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Monday, 31 July 2017

What is a dermoscope?

"What is that? A magnifier?"

So this morning, I met a paediatrician colleague in the hospital and he curiously pointed to the "black colored tool" that I was holding.

We all know the cardiologists use stethoscopes. Yes, the thing that hang on the doctor's shoulder in typical "comic doctor" illustration. And the gastroenterologists use endoscopes. And yes, we dermatologists do have our "scopes" to play with. Many people including our fellow doctor colleagues have not came across it though.

Dermoscope is a bit more than a magnifier. Apart from a good quality magnification lens,  it comes with strong light and polorised filter, which is why it is much more expensive than a magnifying glass. How much? I spent 4 digits on this one more than 4 years ago, when our ringgit exchange rate was better than now.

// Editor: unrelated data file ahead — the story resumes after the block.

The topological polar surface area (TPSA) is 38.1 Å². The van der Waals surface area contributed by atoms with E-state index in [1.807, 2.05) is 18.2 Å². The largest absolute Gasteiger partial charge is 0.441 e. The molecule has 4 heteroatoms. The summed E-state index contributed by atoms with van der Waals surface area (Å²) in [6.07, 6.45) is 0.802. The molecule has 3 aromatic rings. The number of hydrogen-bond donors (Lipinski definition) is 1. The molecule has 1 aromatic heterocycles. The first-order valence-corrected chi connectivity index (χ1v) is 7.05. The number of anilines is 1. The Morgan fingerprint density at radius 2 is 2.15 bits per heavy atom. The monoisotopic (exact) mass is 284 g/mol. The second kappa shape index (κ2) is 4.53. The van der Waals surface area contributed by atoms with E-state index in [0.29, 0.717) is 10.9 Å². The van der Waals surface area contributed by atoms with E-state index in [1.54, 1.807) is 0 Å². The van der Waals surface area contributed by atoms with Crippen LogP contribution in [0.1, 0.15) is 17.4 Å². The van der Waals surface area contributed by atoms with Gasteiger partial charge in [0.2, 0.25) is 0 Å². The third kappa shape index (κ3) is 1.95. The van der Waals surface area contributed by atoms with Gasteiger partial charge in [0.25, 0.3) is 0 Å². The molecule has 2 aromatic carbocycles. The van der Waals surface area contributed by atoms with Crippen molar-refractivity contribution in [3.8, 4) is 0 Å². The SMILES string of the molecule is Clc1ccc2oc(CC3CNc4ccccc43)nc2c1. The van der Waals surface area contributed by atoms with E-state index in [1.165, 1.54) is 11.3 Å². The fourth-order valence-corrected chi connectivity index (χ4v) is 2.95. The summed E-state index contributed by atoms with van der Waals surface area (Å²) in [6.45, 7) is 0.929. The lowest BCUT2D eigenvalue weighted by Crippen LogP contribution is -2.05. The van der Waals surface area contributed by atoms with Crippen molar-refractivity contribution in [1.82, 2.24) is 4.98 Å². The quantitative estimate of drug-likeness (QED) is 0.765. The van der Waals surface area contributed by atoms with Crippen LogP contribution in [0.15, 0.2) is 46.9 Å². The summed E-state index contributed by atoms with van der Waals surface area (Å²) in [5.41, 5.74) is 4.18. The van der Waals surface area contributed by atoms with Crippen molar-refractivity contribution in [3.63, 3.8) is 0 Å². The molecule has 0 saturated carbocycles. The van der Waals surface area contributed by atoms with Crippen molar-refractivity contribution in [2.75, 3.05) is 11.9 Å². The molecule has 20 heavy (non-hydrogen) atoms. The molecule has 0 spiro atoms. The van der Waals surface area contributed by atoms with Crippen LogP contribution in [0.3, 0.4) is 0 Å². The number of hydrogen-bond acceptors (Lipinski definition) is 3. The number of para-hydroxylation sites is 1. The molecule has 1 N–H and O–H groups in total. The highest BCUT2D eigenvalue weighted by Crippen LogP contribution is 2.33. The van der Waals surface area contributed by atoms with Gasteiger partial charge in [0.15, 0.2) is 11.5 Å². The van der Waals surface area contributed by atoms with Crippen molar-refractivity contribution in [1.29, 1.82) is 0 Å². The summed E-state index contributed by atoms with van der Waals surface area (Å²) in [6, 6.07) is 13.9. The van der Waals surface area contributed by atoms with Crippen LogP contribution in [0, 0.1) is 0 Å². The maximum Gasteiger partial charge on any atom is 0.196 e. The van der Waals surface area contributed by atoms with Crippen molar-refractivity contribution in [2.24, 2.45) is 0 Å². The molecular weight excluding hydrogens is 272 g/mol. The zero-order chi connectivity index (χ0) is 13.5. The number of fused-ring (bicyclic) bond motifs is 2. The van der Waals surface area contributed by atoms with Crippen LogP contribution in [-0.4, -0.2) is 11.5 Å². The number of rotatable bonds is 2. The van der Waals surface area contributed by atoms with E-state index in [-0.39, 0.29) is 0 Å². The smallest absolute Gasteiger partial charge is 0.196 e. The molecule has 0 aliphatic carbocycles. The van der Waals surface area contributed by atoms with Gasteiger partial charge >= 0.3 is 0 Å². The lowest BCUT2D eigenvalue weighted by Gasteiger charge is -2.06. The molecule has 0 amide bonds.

What does it do? Essentially it is a form of skin surface microscopy. So your dermatologists can use it to look at the colours and the structures of the skin, nails and hair. This can help diagnosing skin conditions, in particular pigmented problems without or prior to cutting your skin and examined it under a microscope. So dermoscopy can cut down unnecessary skin biopsy. Of course, dermoscopy examination are not meant to replace skin biopsy. A lot of time, skin biopsy is still necessary for ultimate confirmation of a diagnosis, especially that of a suspicious skin cancers.

Oh, and we can connect this to a camera or a phone to take a clear picture of the skin too. :)
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